Rockin' Joe Maddon opens camp

MESA, Ariz. -- With Jimi Hendrix blaring in the background as the Chicago Cubs went through their warm-up drills, the Joe Maddon era began in earnest with the team’s first full-squad workout on Wednesday.

“I wanted to have the stretch louder,” Maddon said after the day was over. “Get the blood going. And it seems to have helped.”

Maddon kept up a “personal” tradition of talking to his team on Day 1 on the field and not in the locker room. The players had already sat through speeches from owner Tom Ricketts and President Theo Epstein, but Maddon brought them outside with one overriding message from their new skipper.

“I want them to be themselves,” Maddon said. “I don’t want them to feel inhibited when they play. Don’t worry about making mistakes.”

Pitcher Jason Hammel heard the speech for the first time in six years, as he played for Maddon in Tampa Bay from 2006 to 2008. He says it hasn’t changed.

“You can make a mistake and go in there and have him pat you on the back,” Hammel said. “He loves aggressiveness. He promotes being yourself.

“You really do feel with Joe that the ‘open door policy’ is real. He levels with the players.”

It’s one reason the Cubs front office believes Maddon works well with young players: He allows them to make mistakes. Sure, he’d like to cut down on the mental ones, but he expects there will be physical miscues -- even more so when guys move around the diamond as much as Maddon likes them to. And he knows it takes time to bring out the best in a player. Failing is part of the process.

“You may have seen the body for a couple years, but the brain hasn’t arrived yet,” Maddon explained. “When a guy totally feels liberated in a baseball sense, then you find out what a guy can do.”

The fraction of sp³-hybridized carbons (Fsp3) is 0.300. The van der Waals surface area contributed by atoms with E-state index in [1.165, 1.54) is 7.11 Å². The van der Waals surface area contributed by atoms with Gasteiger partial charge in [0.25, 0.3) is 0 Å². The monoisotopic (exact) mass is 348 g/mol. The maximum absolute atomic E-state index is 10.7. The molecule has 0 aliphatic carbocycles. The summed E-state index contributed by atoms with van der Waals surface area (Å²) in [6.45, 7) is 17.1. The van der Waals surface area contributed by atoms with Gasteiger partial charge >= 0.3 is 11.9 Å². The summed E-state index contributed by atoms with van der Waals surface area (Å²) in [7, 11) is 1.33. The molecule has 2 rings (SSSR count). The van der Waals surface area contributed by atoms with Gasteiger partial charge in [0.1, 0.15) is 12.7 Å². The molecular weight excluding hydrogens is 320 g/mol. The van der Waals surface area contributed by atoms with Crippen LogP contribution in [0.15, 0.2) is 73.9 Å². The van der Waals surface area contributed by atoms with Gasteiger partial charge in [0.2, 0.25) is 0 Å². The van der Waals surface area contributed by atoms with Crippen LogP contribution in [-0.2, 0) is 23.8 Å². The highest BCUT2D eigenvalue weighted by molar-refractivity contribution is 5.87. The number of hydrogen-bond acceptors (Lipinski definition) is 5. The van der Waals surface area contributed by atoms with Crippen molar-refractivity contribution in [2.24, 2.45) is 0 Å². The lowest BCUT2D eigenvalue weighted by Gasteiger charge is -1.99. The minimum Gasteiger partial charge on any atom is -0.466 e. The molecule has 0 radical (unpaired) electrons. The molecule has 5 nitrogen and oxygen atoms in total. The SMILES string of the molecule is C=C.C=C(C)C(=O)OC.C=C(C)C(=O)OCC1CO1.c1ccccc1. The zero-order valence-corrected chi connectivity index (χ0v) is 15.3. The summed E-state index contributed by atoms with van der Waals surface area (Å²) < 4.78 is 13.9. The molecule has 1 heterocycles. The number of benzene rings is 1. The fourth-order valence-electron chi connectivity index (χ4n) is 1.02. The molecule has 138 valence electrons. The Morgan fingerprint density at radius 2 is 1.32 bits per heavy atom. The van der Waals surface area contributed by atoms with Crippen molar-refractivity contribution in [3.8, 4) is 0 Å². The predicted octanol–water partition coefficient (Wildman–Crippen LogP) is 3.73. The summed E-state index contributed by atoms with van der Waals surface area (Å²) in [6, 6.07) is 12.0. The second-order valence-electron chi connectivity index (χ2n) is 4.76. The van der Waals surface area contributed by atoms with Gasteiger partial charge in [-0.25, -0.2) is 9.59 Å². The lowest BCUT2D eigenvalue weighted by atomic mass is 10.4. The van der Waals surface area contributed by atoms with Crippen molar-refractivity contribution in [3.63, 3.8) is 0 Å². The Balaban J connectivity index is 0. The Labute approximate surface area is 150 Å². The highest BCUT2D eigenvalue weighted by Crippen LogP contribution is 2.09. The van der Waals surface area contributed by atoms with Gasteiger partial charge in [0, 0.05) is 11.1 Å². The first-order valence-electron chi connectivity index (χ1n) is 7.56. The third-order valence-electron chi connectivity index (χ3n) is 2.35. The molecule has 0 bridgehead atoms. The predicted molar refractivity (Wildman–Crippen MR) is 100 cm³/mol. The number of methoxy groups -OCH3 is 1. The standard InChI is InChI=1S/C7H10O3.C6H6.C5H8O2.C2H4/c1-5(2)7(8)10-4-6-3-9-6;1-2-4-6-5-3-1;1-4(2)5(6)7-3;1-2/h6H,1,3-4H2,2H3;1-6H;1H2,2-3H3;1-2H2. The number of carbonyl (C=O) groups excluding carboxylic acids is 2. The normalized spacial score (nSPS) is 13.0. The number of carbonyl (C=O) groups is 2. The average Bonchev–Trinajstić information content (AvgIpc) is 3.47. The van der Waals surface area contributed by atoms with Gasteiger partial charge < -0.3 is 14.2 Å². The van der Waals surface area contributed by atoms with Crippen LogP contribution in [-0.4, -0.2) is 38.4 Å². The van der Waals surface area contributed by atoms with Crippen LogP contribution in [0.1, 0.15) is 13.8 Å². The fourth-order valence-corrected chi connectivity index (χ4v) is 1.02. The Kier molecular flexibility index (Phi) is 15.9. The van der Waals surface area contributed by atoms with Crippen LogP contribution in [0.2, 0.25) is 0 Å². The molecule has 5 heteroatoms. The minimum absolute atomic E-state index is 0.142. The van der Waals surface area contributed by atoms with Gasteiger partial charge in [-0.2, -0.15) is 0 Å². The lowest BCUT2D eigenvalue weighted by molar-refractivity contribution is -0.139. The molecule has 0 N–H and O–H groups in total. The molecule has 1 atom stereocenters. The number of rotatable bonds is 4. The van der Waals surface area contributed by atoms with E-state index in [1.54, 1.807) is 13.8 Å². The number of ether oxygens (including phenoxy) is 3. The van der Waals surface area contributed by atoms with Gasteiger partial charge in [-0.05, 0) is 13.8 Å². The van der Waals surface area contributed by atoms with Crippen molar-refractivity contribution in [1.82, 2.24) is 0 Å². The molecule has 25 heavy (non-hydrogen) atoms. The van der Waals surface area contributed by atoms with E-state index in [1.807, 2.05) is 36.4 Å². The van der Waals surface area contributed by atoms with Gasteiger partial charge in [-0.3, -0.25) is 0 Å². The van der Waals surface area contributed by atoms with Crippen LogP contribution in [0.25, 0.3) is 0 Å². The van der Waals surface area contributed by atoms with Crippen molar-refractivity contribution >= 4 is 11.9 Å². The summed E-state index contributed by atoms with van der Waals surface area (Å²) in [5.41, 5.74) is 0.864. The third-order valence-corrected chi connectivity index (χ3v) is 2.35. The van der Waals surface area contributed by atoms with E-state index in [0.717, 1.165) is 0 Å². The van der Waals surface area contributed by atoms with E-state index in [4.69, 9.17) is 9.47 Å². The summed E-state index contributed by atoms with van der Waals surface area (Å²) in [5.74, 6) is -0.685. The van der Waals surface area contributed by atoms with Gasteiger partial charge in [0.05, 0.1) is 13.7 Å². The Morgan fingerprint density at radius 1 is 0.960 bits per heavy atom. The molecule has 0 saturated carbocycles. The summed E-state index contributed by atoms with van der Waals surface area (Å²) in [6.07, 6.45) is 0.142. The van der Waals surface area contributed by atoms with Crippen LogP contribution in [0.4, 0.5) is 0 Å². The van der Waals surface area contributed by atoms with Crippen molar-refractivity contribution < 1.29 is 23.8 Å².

Maddon often says he’s a product of the '60s and '70s, so this free spirit thing is right up his alley. Maybe you would be surprised that winning didn’t come up in the opening meeting early Wednesday, not by Maddon nor by ownership -- though afterwards Ricketts finally sounded sane when predicting good things for his team in Year 6 of his stewardship.

“We all believe this year’s team has what it takes to win the division and go to the playoffs,” he said. “Now it’s just about getting on the field and getting it started.”

The leader of the group is, unquestionably, first baseman Anthony Rizzo. He’s the one who predicted greatness in 2015 long before anyone else jumped on board. In fact, he started the conversation on the final day of last season and only upped the ante throughout the winter. But Wednesday was about spring training -- not October.

“Look down and we’ll look up when we need to,” Rizzo said.

He means this isn’t the time to get ahead of themselves. Far from it. This is the time to put the work in to get better. One day at a time.

So just how different will a Maddon camp look?

He plans on using a pitching machine that uses smaller sized baseballs, and he wants his hitters to use heavier bats.

“Thirty five, 36 ounces, 34/35 inches long,” he said. “Promotes utilizing the hands and not so much the arms.”

And there will be some different baserunning drills as well. Everything Maddon does has a psychological aspect to it. He wants the players to feel in charge while they ready themselves for the long season.

“At this time of year, first and foremost is health,” Hammel said. “It’s making sure you’re ready for the grind. And it starts today.”

Rizzo was asked what’s stopping the Cubs from greatness this season.

“The only thing is ourselves,” he responded.

The Cubs have the manager and might have the talent; experience will be needed as well. Maddon is the link to bring it all together -- different than the rest, but just as effective. It’s time to get to work.

“They’re totally involved, totally into it,” Maddon said of his team on Day 1. “The energy felt great.”

And we’re off.